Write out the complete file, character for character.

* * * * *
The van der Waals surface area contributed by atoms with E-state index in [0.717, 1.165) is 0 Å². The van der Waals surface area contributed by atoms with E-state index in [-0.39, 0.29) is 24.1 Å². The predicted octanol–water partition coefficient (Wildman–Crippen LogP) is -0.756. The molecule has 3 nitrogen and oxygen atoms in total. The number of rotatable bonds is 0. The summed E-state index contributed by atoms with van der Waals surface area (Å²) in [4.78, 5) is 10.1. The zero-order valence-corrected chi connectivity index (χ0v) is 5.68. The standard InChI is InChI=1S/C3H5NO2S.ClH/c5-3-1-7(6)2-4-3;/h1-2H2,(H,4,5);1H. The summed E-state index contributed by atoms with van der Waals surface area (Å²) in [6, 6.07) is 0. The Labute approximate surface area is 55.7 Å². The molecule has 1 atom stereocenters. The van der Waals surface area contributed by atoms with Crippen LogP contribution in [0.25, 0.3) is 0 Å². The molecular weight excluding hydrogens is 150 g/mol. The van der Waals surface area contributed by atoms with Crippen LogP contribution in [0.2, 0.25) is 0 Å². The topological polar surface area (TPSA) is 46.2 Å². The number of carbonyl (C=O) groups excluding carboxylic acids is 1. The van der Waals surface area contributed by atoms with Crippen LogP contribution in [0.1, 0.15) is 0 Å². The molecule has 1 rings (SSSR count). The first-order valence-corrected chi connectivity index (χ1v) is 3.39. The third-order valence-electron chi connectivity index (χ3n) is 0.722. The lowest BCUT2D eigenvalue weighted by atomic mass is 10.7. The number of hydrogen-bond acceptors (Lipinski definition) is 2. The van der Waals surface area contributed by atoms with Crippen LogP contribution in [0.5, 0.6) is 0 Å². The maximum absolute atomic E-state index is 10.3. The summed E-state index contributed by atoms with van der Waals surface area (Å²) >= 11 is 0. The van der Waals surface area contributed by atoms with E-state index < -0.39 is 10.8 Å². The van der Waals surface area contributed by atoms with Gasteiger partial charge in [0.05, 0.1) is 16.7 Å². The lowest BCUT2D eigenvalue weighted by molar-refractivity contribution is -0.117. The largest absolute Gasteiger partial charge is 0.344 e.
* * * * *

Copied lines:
The van der Waals surface area contributed by atoms with E-state index in [0.717, 1.165) is 0 Å². The van der Waals surface area contributed by atoms with E-state index in [-0.39, 0.29) is 24.1 Å². The predicted octanol–water partition coefficient (Wildman–Crippen LogP) is -0.756. The molecule has 3 nitrogen and oxygen atoms in total. The number of rotatable bonds is 0. The summed E-state index contributed by atoms with van der Waals surface area (Å²) in [4.78, 5) is 10.1. The zero-order valence-corrected chi connectivity index (χ0v) is 5.68. The standard InChI is InChI=1S/C3H5NO2S.ClH/c5-3-1-7(6)2-4-3;/h1-2H2,(H,4,5);1H. The summed E-state index contributed by atoms with van der Waals surface area (Å²) in [6, 6.07) is 0. The Labute approximate surface area is 55.7 Å². The molecule has 1 atom stereocenters. The van der Waals surface area contributed by atoms with Crippen LogP contribution in [0.25, 0.3) is 0 Å². The molecular weight excluding hydrogens is 150 g/mol. The van der Waals surface area contributed by atoms with Crippen LogP contribution in [0.2, 0.25) is 0 Å². The topological polar surface area (TPSA) is 46.2 Å². The number of carbonyl (C=O) groups excluding carboxylic acids is 1. The van der Waals surface area contributed by atoms with Crippen LogP contribution in [0.1, 0.15) is 0 Å². The molecule has 1 rings (SSSR count). The first-order valence-corrected chi connectivity index (χ1v) is 3.39. The third-order valence-electron chi connectivity index (χ3n) is 0.722. The lowest BCUT2D eigenvalue weighted by atomic mass is 10.7. The number of hydrogen-bond acceptors (Lipinski definition) is 2. The van der Waals surface area contributed by atoms with Crippen LogP contribution in [0.5, 0.6) is 0 Å². The maximum absolute atomic E-state index is 10.3. The summed E-state index contributed by atoms with van der Waals surface area (Å²) >= 11 is 0. The van der Waals surface area contributed by atoms with E-state index < -0.39 is 10.8 Å². The van der Waals surface area contributed by atoms with Gasteiger partial charge in [0.05, 0.1) is 16.7 Å². The lowest BCUT2D eigenvalue weighted by molar-refractivity contribution is -0.117. The largest absolute Gasteiger partial charge is 0.344 e.